I love to plough through the newspapers, with radio or TV news on in the background. My enjoyment can be punctured by annoyances. Recurring candidates for this personal “room 101” are ageist language and attitudes. Comparing 2015 with my youth, I’ve seen a welcome sea change in the language deemed acceptable regarding race, sexuality, or disability—whether in the street or in the media. Yet ageist terminology remains far from taboo.
Older people are occasionally vilified, often mocked, and usually patronised. In media representations they are either invisible (“out of sight out of mind” when it comes to, for instance, care home residents or the housebound); portrayed as vulnerable and victims; or “allowed in” if they are “spritely” or “good for their age.” As for demeaning language? It’s often used unwittingly or with kindly intentions. But it embodies and shapes values and attitudes and, in turn, the services we provide.
I’ve lost count of the number of times I’ve seen older people marooned in acute hospitals and awaiting step down services referred to as “bed blockers”—most recently in the Independent. The story highlighted a key issue: the effect of cuts to social and community health services. But the terminology paints older people as a nuisance or threat to our system, “blocking” our beds from use by more deserving folk—as if they have any control over their predicament. Besides which, on leaving hospital they would still require funded care, so “bed blockers” sets one public service against another.
Equally self-defeating are campaigns by the Daily Mail and Telegraph on “Dignity” or “Justice” for “The Elderly.” Although the former, in particular, delights in scandal, sensation, and solution free stories, these campaigns do espouse the worthy cause of better care for older people, however unhelpful the tone. “The Elderly,” by contrast, lumps all from 65 to 100 in one amorphous (vulnerable, dependent, and invisible) mass—despite many people retaining independence and control well into older age. But then our media often falsely polarise depictions of ageing—either accompanying stories with depictions of wrinkled hands and walking aids or “allowing” depictions of older people who still manage to look and act young.
Then we have catastrophising language on population ageing: the “ticking timebomb,” “grey tsunami,” or “growing burden” threatening the very viability of our public services. Demographic change is a legitimate cause for concern, but economies can grow; people staying well for longer may retire later; and older people can make a net contribution through work, volunteering, caring, grandparenting, and spending. We don’t need to stoke intergenerational conflict.
News media reflect societal values as much as shaping them. Sadly, the attitudes of some clinical staff can mirror them. This needs to change, given that any clinician training this year will be doing so with the youngest cohort of patients we’ll ever see and the care of older people with complex needs will be the main job for most of us. If journalists need to check their ageist language, then so do we.
There’s already a tacit hierarchy of prestige within the clinical professions. It favours single conditions affecting younger people and amenable to heroic, high tech cures over care and support to help older people with multiple long term conditions, frailty, or dementia live well with them. It’s also challenging and hard work. This is clearly reflected in staffing/patient ratios and recruitment.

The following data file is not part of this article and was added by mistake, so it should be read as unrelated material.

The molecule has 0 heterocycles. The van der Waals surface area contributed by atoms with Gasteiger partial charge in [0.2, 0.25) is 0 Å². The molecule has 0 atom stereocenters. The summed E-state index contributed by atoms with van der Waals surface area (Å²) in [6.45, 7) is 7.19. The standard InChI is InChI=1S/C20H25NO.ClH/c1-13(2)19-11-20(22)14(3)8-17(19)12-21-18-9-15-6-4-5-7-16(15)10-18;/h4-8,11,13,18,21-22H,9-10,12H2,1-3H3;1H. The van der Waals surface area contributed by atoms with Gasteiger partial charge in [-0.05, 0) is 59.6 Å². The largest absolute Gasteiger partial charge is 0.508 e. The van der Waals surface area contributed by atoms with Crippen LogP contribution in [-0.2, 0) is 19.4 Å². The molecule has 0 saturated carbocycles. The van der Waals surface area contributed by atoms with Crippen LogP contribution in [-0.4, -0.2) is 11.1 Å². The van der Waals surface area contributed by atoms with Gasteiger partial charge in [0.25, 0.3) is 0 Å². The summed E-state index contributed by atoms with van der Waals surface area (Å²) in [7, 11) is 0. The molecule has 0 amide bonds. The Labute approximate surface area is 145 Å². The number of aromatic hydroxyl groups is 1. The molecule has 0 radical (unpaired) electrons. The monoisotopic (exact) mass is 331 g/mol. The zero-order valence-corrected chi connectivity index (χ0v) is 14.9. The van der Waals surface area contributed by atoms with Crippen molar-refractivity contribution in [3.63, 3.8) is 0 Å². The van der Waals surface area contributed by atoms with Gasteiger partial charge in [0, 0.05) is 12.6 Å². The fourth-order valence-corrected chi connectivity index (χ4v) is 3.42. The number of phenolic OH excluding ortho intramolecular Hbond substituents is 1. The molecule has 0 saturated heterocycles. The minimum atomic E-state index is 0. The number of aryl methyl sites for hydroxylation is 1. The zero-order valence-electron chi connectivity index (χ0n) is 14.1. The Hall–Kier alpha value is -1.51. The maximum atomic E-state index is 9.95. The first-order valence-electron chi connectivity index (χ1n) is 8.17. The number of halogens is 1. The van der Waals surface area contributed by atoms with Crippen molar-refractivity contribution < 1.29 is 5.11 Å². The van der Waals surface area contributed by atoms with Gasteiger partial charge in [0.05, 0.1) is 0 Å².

Language plays its part here too. Clinicians aren’t immune from using ageist terms, such as “bed blocker” or “social work medicine.” I’ve heard worse, although I haven’t heard terms like “crumble” or “GOMER” for a while.
But I’ve repeatedly witnessed frail older people with medical problems that can and should be addressed being written off as having “acopia” or “social admissions.” Patients being referred to as “bed 18” or “the stroke in bed 18”—driven partly by exaggerated fears about confidentiality and anonymity, but then seeping into custom and practice. Older people with impaired cognition or communication being labelled as a “poor historian,” when it’s surely the clinician who’s the history taker. (Do we call 3 year old paediatric patients “poor historians?”) Patients assessed as having “failed” their occupational therapy assessments, betraying total ignorance of the principles behind planning care transitions or support. People with reversible delirium or disabling dementia labelled as “pleasantly confused.” I could go on with this list but you get the picture.
Finally, as if tainted by association, I’ve heard disparaging language used about services for older people and in effect those who work in them. I’ve spent 26 years as a coalface doctor so I live with and love the gallows humour in clinical teams—I’m not a killjoy. But referring to specialist teams as “elderly scare” or saying patients are “waiting for Geris” demeans the teams. It also absolves staff from doing their best for these patients, instead letting them assume that complex needs and especially rehab, discharge planning, and community interfaces are someone else’s job and not “proper medicine.”
Readers, this really isn’t a question of over-sensitivity and “political correctness gone mad.” The words we use colour the way we think and the way we practice. It really is time to mind our language.
David Oliver is a consultant physician in geriatrics and general medicine, president of the British Geriatrics Society, senior visiting fellow at the King’s Fund, and a visiting professor of medicine for older people at City University London.
Competing interests: None declared.